I’ve covered a lot of young adult book-to-film adaptations over the years, and I’ve always made a point of assessing the film as a standalone entity when writing a formal review – but this is not a formal review. Initially, this piece was intended to be a rather straightforward book/film comparison, but considering Phillip Noyce’s The Giver bears almost no resemblance to Lois Lowry’s award-winning and beloved source material and suffers severely for it, all there is to discuss are differences and the problems they cause.
Hit the jump to read about what the film version of The Giver did different – or rather, did wrong. [This article contains spoilers for both the book and the movie.]
There’s No World Building
A personal favorite quality of Lowry’s book is the fact that it makes you wonder, “What would life be like without color? What if I didn’t have the words to describe how I’m feeling? What if war didn’t exist?” However, that reaction just isn’t possible for Noyce’s film because we’re never given the chance to get acclimated to this strikingly different way of life. Rather than introduce us to Jonas as a person first and then let him guide us through the day-to-day happenings in the community, Michael Mitnick and Robert B. Weide’s script lays it all out there via exposition to get it out of the way and then moves forward.
Sure, we hear things like going out after a certain hour and imprecise language are not allowed, but that’s not the same as feeling the pressure to abide by those rules. In the book, it’s stressed that pointing out someone’s differences is considered rude, bragging is a big no-no, and taking an apple home from school isn’t allowed either. And when someone commits one of those transgressions, they have to pay for it. With the apple for example, Jonas wasn’t outright scolded, but he was deeply ashamed when he heard the community-wide announcement, “Snacks are to be eaten, not hoarded.” It’s not about what the punishment is, but rather how it makes Jonas feel and that’s something we never experience in the film, primarily because it never lets us breathe, digest and understand our new surroundings.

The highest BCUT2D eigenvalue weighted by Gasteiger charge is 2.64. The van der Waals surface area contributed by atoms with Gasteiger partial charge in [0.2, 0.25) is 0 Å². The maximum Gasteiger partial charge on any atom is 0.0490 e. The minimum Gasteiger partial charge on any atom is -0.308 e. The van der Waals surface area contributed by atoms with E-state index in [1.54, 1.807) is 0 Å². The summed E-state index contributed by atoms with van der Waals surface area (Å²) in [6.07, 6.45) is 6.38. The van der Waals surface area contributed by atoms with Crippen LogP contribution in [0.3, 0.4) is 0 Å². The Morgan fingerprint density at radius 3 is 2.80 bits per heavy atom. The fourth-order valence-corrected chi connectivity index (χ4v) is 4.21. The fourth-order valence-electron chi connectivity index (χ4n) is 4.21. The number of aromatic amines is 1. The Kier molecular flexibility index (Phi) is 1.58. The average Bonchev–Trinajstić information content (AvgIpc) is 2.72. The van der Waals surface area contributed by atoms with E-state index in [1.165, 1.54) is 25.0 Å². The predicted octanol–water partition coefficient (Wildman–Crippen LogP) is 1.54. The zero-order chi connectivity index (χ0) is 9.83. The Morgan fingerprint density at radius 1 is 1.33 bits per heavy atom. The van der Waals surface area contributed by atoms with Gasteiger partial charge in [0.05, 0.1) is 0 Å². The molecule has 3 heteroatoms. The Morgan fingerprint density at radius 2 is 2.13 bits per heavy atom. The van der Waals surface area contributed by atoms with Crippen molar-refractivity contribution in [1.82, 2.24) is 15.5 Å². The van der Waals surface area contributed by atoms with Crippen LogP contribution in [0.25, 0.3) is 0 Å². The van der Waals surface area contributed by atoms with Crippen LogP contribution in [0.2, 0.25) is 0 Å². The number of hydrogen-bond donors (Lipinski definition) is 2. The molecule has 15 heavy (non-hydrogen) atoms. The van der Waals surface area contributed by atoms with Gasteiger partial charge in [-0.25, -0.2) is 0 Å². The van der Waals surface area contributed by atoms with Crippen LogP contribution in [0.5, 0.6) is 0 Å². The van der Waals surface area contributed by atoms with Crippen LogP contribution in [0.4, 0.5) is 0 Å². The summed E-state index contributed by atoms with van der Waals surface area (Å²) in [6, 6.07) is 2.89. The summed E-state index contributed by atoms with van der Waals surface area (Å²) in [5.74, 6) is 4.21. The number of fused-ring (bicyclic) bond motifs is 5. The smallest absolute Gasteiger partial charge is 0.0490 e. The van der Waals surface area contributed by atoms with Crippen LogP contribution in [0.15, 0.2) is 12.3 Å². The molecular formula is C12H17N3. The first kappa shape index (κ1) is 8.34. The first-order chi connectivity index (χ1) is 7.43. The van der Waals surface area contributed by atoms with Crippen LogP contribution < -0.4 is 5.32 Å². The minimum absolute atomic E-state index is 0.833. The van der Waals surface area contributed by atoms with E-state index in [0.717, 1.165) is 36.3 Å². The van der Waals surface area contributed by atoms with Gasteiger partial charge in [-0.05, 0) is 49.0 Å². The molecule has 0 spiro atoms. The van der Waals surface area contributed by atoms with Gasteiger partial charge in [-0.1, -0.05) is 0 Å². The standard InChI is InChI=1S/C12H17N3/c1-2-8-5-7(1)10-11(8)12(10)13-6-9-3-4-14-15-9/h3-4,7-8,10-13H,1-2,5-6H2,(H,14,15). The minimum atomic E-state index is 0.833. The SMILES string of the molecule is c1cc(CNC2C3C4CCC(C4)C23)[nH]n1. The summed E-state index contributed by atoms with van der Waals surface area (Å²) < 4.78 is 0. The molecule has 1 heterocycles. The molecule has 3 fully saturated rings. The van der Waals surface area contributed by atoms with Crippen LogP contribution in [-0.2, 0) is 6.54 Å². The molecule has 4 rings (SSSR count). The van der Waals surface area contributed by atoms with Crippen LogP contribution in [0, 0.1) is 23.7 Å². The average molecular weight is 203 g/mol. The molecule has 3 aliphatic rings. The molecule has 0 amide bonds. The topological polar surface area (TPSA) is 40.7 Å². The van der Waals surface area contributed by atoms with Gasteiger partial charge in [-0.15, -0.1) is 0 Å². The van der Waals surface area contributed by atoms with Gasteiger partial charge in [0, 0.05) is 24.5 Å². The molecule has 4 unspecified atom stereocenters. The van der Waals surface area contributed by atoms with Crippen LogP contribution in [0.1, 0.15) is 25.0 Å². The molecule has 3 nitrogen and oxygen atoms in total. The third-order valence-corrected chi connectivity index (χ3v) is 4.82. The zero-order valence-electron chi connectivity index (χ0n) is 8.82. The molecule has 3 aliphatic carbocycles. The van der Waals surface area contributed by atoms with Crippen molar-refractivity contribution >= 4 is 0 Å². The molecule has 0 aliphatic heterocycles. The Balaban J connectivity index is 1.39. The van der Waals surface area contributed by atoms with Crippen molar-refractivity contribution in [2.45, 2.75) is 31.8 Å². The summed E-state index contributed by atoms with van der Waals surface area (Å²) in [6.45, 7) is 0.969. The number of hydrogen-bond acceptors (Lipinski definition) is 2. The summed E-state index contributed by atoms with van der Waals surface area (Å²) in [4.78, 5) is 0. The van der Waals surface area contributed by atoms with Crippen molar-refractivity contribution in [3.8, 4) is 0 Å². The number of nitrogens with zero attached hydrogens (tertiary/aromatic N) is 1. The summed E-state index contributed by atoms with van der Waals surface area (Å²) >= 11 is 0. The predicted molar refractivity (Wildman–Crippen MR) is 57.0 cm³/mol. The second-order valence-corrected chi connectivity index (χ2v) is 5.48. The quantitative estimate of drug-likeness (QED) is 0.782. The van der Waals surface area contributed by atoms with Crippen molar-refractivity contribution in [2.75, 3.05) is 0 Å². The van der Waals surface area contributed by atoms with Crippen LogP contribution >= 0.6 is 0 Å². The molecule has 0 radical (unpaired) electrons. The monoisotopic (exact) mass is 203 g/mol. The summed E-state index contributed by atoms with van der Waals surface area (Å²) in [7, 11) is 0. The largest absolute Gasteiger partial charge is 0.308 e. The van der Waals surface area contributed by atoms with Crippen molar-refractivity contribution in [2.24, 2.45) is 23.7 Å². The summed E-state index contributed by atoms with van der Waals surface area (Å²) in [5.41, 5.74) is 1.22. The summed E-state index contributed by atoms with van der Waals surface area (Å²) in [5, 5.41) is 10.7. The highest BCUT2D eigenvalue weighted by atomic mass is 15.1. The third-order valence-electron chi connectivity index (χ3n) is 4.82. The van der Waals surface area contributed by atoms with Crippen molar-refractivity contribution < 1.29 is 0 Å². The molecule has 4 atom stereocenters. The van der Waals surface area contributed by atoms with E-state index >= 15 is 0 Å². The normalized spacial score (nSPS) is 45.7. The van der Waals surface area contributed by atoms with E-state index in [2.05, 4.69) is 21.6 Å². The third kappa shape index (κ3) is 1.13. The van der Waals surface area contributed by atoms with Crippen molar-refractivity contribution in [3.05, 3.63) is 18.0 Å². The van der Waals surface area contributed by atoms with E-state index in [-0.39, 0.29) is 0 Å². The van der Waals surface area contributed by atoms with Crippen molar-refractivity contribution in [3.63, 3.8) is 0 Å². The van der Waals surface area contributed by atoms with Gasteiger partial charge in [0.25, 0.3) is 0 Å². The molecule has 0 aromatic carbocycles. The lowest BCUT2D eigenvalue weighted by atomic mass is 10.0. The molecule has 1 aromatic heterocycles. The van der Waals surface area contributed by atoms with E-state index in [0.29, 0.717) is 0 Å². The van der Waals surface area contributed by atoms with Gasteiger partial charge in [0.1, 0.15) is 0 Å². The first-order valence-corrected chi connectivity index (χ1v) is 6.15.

Jonas and Co. Are Older
In the book, the final ceremony is the Ceremony of the Twelve. That’s when a child is assigned his or her lifelong job, at 12-years-old. In the movie, however, Jonas, Fiona and Asher (Cameron Monaghan) announce that they’ve just graduated so now it’s time for them to get their assignments, suggesting that they’re more likely about 17-years-old.
This happens and sometimes, there’s just no way around it. There are great 12-year-old actors out there, but it isn’t easy to find one let alone schedule a feature film shoot around age restrictions. But the problem with making the kids so much older is that it makes it much harder to come to understand why they don’t question their way of life sooner. Sure, they don’t have memories of human history, but as you grow and mature, isn’t it only natural to start putting two and two together and start making sense of certain things? Their special injections can’t abolish all sense of awareness, or otherwise we’d have a community full of zombies.